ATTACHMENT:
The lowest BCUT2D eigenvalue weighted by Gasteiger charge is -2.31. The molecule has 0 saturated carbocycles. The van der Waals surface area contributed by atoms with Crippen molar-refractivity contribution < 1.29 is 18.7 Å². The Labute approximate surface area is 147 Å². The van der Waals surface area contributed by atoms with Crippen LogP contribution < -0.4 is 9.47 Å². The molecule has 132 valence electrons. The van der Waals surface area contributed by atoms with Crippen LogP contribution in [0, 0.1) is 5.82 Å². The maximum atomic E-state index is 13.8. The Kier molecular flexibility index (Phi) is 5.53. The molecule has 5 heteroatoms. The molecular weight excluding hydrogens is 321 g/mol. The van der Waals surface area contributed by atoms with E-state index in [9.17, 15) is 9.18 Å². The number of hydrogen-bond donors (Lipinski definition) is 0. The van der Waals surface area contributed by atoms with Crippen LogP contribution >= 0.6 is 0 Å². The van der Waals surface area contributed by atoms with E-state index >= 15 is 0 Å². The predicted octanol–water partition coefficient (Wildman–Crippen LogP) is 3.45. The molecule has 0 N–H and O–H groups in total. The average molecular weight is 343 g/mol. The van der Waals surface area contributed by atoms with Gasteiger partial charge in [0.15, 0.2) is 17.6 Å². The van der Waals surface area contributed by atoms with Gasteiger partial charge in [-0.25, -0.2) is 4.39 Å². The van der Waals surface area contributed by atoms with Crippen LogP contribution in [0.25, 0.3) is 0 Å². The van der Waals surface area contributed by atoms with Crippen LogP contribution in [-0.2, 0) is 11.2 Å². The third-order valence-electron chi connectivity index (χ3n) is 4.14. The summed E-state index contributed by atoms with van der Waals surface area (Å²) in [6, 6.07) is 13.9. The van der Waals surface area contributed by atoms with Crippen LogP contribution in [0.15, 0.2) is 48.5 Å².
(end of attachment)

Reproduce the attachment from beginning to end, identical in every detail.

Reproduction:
The lowest BCUT2D eigenvalue weighted by Gasteiger charge is -2.31. The molecule has 0 saturated carbocycles. The van der Waals surface area contributed by atoms with Crippen molar-refractivity contribution < 1.29 is 18.7 Å². The Labute approximate surface area is 147 Å². The van der Waals surface area contributed by atoms with Crippen LogP contribution < -0.4 is 9.47 Å². The molecule has 132 valence electrons. The van der Waals surface area contributed by atoms with Crippen LogP contribution in [0, 0.1) is 5.82 Å². The maximum atomic E-state index is 13.8. The Kier molecular flexibility index (Phi) is 5.53. The molecule has 5 heteroatoms. The molecular weight excluding hydrogens is 321 g/mol. The van der Waals surface area contributed by atoms with E-state index in [9.17, 15) is 9.18 Å². The number of hydrogen-bond donors (Lipinski definition) is 0. The van der Waals surface area contributed by atoms with Crippen LogP contribution >= 0.6 is 0 Å². The van der Waals surface area contributed by atoms with E-state index >= 15 is 0 Å². The predicted octanol–water partition coefficient (Wildman–Crippen LogP) is 3.45. The molecule has 0 N–H and O–H groups in total. The average molecular weight is 343 g/mol. The van der Waals surface area contributed by atoms with Gasteiger partial charge in [0.15, 0.2) is 17.6 Å². The van der Waals surface area contributed by atoms with Gasteiger partial charge in [-0.25, -0.2) is 4.39 Å². The van der Waals surface area contributed by atoms with Crippen LogP contribution in [0.25, 0.3) is 0 Å². The van der Waals surface area contributed by atoms with Crippen LogP contribution in [-0.2, 0) is 11.2 Å². The third-order valence-electron chi connectivity index (χ3n) is 4.14. The summed E-state index contributed by atoms with van der Waals surface area (Å²) in [6, 6.07) is 13.9. The van der Waals surface area contributed by atoms with Crippen LogP contribution in [0.15, 0.2) is 48.5 Å².